Both these foes to their sev’ral ends, and all exhaust their most

About the very battlements (for yet no more was lost).

With sword and fire they vex’d for them their targes hugely round,

420 With ox-hides lin’d, and bucklers light; and many a ghastly wound

The stern steel gave for that one prise; whereof though some receiv’d

Their portions on their naked backs, yet others were bereav’d

Of brave lives, face-turn’d, through their shields; tow’rs, bulwarks, ev’rywhere

Were freckled with the blood of men. Nor yet the Greeks did bear

425 Base back-turn’d faces; nor their foes would therefore be out-fac’d.

But as a spinster poor and just, ye sometimes see, straight-lac’d

About the weighing of her web, who, careful, having charge

For which she would provide some means, is loth to be too large

In giving or in taking weight, but ever with her hand

430 Is doing with the weights and wool, till both in just paise stand;


So ev’nly stood it with these foes, till Jove to Hector gave

The turning of the scales; who first against the rampire drave,

And spake so loud that all might hear: “O stand not at the pale,

Brave Trojan friends, but mend your hands; up, and break through the wall,

435 And make a bonfire of their fleet.” All heard, and all in heaps

Got scaling-ladders, and aloft. In mean space, Hector leaps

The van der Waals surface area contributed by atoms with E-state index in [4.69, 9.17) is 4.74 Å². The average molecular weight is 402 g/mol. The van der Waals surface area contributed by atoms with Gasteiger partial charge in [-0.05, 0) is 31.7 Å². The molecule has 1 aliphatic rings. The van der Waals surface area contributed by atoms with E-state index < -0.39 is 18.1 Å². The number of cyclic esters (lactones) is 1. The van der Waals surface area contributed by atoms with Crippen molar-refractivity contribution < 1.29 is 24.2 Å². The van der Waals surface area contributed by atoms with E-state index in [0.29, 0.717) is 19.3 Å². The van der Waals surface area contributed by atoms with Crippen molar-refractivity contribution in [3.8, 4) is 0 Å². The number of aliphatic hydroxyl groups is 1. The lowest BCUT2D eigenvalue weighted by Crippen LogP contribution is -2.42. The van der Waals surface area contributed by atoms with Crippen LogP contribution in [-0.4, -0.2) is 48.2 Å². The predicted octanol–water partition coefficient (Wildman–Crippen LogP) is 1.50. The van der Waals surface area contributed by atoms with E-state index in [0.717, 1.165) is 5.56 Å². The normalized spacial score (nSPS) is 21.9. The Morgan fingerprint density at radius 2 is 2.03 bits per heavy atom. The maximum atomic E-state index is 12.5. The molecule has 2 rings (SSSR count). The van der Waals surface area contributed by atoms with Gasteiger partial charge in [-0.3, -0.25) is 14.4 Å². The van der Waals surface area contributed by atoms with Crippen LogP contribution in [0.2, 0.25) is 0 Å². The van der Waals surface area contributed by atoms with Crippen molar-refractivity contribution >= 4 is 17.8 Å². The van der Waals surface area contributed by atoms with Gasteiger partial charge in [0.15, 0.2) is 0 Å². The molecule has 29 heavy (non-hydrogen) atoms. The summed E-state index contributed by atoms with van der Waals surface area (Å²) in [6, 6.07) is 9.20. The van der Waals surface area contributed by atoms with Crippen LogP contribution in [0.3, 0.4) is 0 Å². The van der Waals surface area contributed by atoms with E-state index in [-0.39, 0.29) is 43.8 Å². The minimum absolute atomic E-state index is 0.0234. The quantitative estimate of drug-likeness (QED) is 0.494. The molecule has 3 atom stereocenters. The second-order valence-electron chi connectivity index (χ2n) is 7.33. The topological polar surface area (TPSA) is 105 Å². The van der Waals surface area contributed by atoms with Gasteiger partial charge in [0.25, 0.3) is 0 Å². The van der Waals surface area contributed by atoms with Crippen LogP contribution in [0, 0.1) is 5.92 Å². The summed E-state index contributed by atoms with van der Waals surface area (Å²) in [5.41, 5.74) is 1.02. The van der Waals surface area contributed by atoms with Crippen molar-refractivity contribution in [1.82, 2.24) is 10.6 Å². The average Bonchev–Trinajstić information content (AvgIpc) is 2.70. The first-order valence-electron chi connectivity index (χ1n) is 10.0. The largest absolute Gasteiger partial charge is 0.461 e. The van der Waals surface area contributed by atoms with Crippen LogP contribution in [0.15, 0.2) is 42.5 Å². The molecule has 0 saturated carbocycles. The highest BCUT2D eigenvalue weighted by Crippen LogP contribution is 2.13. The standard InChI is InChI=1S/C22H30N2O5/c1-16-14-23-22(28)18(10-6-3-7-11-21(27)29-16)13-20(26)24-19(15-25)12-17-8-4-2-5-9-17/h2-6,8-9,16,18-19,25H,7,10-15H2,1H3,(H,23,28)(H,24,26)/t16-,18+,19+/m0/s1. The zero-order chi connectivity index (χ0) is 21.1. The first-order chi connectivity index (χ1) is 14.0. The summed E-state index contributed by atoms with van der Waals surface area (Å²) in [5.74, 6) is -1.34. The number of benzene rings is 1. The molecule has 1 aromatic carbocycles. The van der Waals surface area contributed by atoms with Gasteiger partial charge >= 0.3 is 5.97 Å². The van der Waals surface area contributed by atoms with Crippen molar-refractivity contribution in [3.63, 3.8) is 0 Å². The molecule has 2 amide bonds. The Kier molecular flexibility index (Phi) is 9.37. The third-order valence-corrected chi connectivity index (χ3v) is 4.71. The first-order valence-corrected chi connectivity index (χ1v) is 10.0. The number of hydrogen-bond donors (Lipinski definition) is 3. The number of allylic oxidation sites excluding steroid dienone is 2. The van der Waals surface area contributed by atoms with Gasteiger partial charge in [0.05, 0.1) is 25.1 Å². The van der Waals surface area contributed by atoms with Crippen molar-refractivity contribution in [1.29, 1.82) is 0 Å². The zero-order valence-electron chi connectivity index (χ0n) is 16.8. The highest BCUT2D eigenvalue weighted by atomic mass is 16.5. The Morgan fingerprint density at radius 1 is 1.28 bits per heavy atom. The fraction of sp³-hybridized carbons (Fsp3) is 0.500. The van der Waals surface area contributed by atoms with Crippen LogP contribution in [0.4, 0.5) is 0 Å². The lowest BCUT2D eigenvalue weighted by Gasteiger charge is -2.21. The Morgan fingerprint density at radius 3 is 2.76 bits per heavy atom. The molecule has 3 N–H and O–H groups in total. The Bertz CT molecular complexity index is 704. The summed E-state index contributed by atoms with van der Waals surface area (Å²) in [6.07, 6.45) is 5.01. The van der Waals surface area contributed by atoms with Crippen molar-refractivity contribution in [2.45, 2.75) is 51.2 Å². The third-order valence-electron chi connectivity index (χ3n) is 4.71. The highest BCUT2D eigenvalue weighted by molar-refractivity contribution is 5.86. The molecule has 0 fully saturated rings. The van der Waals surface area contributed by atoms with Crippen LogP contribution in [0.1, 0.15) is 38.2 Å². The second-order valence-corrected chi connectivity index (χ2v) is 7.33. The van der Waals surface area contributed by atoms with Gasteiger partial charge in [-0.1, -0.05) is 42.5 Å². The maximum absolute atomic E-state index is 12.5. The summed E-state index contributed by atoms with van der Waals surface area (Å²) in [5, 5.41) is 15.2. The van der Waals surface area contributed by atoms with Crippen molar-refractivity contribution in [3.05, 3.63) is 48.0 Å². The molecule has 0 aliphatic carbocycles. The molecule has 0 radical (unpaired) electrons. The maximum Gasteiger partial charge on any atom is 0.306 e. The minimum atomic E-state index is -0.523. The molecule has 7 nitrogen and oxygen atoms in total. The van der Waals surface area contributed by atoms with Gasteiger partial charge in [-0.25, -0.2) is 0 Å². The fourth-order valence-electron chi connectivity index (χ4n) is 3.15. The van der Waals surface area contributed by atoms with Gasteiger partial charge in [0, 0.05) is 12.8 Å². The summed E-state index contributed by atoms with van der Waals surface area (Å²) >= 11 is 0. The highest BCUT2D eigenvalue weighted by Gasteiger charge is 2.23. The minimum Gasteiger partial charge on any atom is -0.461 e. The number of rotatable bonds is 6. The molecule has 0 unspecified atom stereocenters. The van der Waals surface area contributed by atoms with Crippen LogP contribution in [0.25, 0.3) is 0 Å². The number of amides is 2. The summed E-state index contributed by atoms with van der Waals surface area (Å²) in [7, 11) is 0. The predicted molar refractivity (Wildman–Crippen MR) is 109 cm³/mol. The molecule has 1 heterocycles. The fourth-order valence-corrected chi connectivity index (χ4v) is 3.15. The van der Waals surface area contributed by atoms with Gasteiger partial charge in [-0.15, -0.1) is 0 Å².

Upon the port, from whose out-part he tore a massy stone,

Thick downwards, upward edg’d; it was so huge an one

That two vast yeomen of most strength, such as these times beget,

440 Could not from earth lift to a cart, yet he did brandish it

Alone, Saturnius made it light; and swinging it as nought,

He came before the planky gates, that all for strength were wrought,

And kept the port; two-fold they were, and with two rafters barr’d,

High, and strong-lock’d; he rais’d the stone, bent to the hurl so hard,

445 And made it with so main a strength, that all the gates did crack,

The rafters left them, and the folds one from another brake,

The hinges piecemeal flew, and through the fervent little rock

Thunder’d a passage; with his weight th’ inwall his breast did knock,

And in rush’d Hector, fierce and grim as any stormy night;

450 His brass arms round about his breast reflected terrible light;

Each arm held-up held each a dart; his presence call’d up all

The dreadful spirits his being held, that to the threaten’d wall

None but the Gods might check his way; his eyes were furnaces;

And thus he look’d back, call’d in all. All fir’d their courages,